Milestones For Your Premature Baby

Having a baby—even if it's your fourth—is so exciting! But it is not as easy as you might think.  If your baby was born more than three weeks early, you may have more questions about your baby than a parent whose baby was born on time.

The American Academy of Pediatrics (AAP) lists important milestones—or achievements—in a child’s growth, so you know what to watch for at each age.  It is important to remember that development is not a race. Babies develop at their own speed and in their own way. Some children do not reach every milestone at the same time. This is especially true if they were born early.​

How to Adjust Your Baby's Age  

If your baby was born early, ​they has 2 important days to mark on the calendar. The day your baby was born is ​their official date of birth, but their estimated due date is also an important day. When you measure your baby's development— what is "normal" for your baby's age—consider both of those dates. By looking at the difference between them, you can adjust ​their calendar age to account for ​their prematurity and calculate ​their  corrected. During the first 2 years, using​ their corrected age will give you a better idea when they should reach common developmental goals.​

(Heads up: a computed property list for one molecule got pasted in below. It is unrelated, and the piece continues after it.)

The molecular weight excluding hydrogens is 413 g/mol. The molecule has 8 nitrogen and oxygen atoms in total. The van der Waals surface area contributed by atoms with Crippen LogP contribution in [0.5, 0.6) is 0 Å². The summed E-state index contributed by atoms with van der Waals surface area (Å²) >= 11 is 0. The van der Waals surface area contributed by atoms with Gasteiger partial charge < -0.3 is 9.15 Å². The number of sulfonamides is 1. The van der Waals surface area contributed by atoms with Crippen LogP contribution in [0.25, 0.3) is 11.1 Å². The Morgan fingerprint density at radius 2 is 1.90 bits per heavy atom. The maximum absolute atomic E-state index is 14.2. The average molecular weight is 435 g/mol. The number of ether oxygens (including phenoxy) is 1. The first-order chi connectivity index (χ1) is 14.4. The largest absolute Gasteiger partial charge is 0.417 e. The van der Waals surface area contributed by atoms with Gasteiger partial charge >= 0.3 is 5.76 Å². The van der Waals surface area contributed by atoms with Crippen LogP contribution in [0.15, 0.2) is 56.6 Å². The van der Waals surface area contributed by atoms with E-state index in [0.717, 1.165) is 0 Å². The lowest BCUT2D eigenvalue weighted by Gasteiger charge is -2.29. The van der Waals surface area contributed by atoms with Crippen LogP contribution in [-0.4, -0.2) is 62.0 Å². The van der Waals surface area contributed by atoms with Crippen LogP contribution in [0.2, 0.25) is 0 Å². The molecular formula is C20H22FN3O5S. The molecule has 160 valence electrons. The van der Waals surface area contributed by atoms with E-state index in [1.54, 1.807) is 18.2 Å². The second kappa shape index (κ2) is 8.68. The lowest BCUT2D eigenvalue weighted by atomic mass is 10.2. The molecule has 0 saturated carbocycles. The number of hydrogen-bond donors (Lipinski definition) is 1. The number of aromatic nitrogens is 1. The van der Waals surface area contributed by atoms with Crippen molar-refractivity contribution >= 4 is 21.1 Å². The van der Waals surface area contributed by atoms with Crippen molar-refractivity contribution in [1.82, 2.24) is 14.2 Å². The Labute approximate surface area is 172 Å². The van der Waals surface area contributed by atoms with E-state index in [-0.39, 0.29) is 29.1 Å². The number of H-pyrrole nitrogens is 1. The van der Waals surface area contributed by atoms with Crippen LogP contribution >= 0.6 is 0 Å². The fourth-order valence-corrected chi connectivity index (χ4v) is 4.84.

• ​Here’s what to do: If your baby is 12 weeks old, but was born 6 weeks early, subtract 6 from 12. This gives you 6 weeks. Use this adjusted age when you look at the milestones. By age 2, most children have caught up to the normal range, and you won’t have to do this math. If your child has not caught up, they may require extra support for a longer period of time.

  • ​Watch for progress: The most important thing is to make sure your child is moving forward in his development. For example, your baby should progress from pulling himself up, to standing, and then to walking. Remember that children reach new milestones at different ages. You will know your child better than anyone else. When you watch them, you will see ways she is growing well. You will also know if she needs more help. Remember, you do not have to do it alone. There are doctors, teachers and other people and information to support you. We hope you will reach out to our specialty workers to help you reconnect with resources and skilled professionals to make sure your baby meets their milestones at the appropriate time.